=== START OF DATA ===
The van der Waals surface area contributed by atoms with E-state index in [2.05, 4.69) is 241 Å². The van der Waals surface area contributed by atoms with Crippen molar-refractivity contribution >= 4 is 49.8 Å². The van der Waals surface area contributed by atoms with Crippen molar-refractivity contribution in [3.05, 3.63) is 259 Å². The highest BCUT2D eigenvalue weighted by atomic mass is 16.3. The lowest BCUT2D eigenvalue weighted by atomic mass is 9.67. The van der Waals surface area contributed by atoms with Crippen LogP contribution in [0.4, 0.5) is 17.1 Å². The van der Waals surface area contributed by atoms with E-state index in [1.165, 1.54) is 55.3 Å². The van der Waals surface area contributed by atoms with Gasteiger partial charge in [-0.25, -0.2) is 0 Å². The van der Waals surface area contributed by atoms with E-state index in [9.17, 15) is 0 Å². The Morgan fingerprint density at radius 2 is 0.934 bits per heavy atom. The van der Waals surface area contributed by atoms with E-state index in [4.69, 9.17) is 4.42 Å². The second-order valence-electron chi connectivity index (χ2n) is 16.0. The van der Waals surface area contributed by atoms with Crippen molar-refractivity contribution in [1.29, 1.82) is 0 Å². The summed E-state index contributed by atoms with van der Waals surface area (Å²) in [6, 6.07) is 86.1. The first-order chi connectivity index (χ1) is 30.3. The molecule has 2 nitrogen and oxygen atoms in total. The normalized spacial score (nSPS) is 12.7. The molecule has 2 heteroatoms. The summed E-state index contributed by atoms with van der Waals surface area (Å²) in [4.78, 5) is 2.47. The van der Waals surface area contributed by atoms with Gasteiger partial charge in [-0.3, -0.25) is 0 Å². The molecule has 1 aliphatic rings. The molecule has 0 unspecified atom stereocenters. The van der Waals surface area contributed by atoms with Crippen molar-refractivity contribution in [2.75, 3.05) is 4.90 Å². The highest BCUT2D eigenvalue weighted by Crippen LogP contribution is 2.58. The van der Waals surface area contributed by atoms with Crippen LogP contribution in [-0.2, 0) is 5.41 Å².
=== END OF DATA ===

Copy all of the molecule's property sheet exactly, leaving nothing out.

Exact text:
The van der Waals surface area contributed by atoms with E-state index in [2.05, 4.69) is 241 Å². The van der Waals surface area contributed by atoms with Crippen molar-refractivity contribution >= 4 is 49.8 Å². The van der Waals surface area contributed by atoms with Crippen molar-refractivity contribution in [3.05, 3.63) is 259 Å². The highest BCUT2D eigenvalue weighted by atomic mass is 16.3. The lowest BCUT2D eigenvalue weighted by atomic mass is 9.67. The van der Waals surface area contributed by atoms with Crippen LogP contribution in [0.4, 0.5) is 17.1 Å². The van der Waals surface area contributed by atoms with E-state index in [1.165, 1.54) is 55.3 Å². The van der Waals surface area contributed by atoms with Gasteiger partial charge in [-0.25, -0.2) is 0 Å². The van der Waals surface area contributed by atoms with E-state index in [9.17, 15) is 0 Å². The Morgan fingerprint density at radius 2 is 0.934 bits per heavy atom. The van der Waals surface area contributed by atoms with E-state index in [4.69, 9.17) is 4.42 Å². The second-order valence-electron chi connectivity index (χ2n) is 16.0. The van der Waals surface area contributed by atoms with Crippen molar-refractivity contribution in [1.29, 1.82) is 0 Å². The summed E-state index contributed by atoms with van der Waals surface area (Å²) in [6, 6.07) is 86.1. The first-order chi connectivity index (χ1) is 30.3. The molecule has 2 nitrogen and oxygen atoms in total. The normalized spacial score (nSPS) is 12.7. The molecule has 2 heteroatoms. The summed E-state index contributed by atoms with van der Waals surface area (Å²) in [4.78, 5) is 2.47. The van der Waals surface area contributed by atoms with Gasteiger partial charge in [-0.3, -0.25) is 0 Å². The molecule has 1 aliphatic rings. The molecule has 0 unspecified atom stereocenters. The van der Waals surface area contributed by atoms with Crippen molar-refractivity contribution in [2.75, 3.05) is 4.90 Å². The highest BCUT2D eigenvalue weighted by Crippen LogP contribution is 2.58. The van der Waals surface area contributed by atoms with Crippen LogP contribution in [-0.2, 0) is 5.41 Å².